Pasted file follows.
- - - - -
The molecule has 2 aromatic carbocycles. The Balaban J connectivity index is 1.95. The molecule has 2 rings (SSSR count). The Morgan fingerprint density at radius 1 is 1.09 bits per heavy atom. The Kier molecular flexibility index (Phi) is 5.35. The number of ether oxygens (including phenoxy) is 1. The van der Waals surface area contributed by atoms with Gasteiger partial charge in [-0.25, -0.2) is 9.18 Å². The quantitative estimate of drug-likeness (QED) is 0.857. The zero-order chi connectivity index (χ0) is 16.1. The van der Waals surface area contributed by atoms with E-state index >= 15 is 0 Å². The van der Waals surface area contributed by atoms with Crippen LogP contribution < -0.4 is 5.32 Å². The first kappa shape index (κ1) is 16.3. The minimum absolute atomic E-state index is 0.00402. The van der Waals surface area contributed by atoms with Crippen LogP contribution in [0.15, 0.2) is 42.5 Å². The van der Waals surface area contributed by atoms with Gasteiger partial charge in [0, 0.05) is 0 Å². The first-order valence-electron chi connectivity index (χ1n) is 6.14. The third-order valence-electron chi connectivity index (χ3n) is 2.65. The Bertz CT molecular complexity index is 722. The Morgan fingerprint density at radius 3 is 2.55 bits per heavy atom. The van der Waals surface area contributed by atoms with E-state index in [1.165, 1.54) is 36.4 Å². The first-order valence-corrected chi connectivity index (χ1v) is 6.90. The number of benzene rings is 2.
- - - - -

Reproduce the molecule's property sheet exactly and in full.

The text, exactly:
The molecule has 2 aromatic carbocycles. The Balaban J connectivity index is 1.95. The molecule has 2 rings (SSSR count). The Morgan fingerprint density at radius 1 is 1.09 bits per heavy atom. The Kier molecular flexibility index (Phi) is 5.35. The number of ether oxygens (including phenoxy) is 1. The van der Waals surface area contributed by atoms with Gasteiger partial charge in [-0.25, -0.2) is 9.18 Å². The quantitative estimate of drug-likeness (QED) is 0.857. The zero-order chi connectivity index (χ0) is 16.1. The van der Waals surface area contributed by atoms with E-state index >= 15 is 0 Å². The van der Waals surface area contributed by atoms with Crippen LogP contribution < -0.4 is 5.32 Å². The first kappa shape index (κ1) is 16.3. The minimum absolute atomic E-state index is 0.00402. The van der Waals surface area contributed by atoms with Crippen LogP contribution in [0.15, 0.2) is 42.5 Å². The van der Waals surface area contributed by atoms with Gasteiger partial charge in [0, 0.05) is 0 Å². The first-order valence-electron chi connectivity index (χ1n) is 6.14. The third-order valence-electron chi connectivity index (χ3n) is 2.65. The Bertz CT molecular complexity index is 722. The Morgan fingerprint density at radius 3 is 2.55 bits per heavy atom. The van der Waals surface area contributed by atoms with E-state index in [1.165, 1.54) is 36.4 Å². The first-order valence-corrected chi connectivity index (χ1v) is 6.90. The number of benzene rings is 2.